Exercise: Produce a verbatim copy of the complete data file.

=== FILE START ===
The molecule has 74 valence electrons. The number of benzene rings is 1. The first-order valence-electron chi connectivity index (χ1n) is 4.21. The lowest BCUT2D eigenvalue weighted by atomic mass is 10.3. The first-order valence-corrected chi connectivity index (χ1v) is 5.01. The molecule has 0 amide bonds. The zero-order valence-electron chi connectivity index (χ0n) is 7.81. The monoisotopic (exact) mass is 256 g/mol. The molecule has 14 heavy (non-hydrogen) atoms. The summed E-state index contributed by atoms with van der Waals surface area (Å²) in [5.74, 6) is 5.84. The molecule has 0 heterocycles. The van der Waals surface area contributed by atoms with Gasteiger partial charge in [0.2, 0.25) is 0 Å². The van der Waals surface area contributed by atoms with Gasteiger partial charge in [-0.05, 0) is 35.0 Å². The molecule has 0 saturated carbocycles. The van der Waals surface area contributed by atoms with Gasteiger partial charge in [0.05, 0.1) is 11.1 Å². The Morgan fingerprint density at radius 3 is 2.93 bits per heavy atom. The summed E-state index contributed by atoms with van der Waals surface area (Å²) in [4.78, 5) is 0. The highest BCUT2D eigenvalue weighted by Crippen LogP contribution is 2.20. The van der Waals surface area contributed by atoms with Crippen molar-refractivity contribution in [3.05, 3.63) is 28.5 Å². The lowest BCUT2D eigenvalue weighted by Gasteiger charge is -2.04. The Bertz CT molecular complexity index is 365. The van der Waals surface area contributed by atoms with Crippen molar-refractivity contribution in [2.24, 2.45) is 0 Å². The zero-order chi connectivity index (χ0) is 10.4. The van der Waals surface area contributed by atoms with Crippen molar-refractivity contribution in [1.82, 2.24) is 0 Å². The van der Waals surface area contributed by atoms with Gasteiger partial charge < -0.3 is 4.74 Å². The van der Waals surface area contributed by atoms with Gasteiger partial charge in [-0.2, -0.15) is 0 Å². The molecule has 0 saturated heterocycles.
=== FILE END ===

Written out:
The molecule has 74 valence electrons. The number of benzene rings is 1. The first-order valence-electron chi connectivity index (χ1n) is 4.21. The lowest BCUT2D eigenvalue weighted by atomic mass is 10.3. The first-order valence-corrected chi connectivity index (χ1v) is 5.01. The molecule has 0 amide bonds. The zero-order valence-electron chi connectivity index (χ0n) is 7.81. The monoisotopic (exact) mass is 256 g/mol. The molecule has 14 heavy (non-hydrogen) atoms. The summed E-state index contributed by atoms with van der Waals surface area (Å²) in [5.74, 6) is 5.84. The molecule has 0 heterocycles. The van der Waals surface area contributed by atoms with Gasteiger partial charge in [0.2, 0.25) is 0 Å². The van der Waals surface area contributed by atoms with Gasteiger partial charge in [-0.05, 0) is 35.0 Å². The molecule has 0 saturated carbocycles. The van der Waals surface area contributed by atoms with Gasteiger partial charge in [0.05, 0.1) is 11.1 Å². The Morgan fingerprint density at radius 3 is 2.93 bits per heavy atom. The summed E-state index contributed by atoms with van der Waals surface area (Å²) in [4.78, 5) is 0. The highest BCUT2D eigenvalue weighted by Crippen LogP contribution is 2.20. The van der Waals surface area contributed by atoms with Crippen molar-refractivity contribution in [3.05, 3.63) is 28.5 Å². The lowest BCUT2D eigenvalue weighted by Gasteiger charge is -2.04. The Bertz CT molecular complexity index is 365. The van der Waals surface area contributed by atoms with Crippen molar-refractivity contribution in [2.24, 2.45) is 0 Å². The zero-order chi connectivity index (χ0) is 10.4. The van der Waals surface area contributed by atoms with Crippen molar-refractivity contribution in [1.82, 2.24) is 0 Å². The van der Waals surface area contributed by atoms with Gasteiger partial charge < -0.3 is 4.74 Å². The van der Waals surface area contributed by atoms with Gasteiger partial charge in [-0.2, -0.15) is 0 Å². The molecule has 0 saturated heterocycles.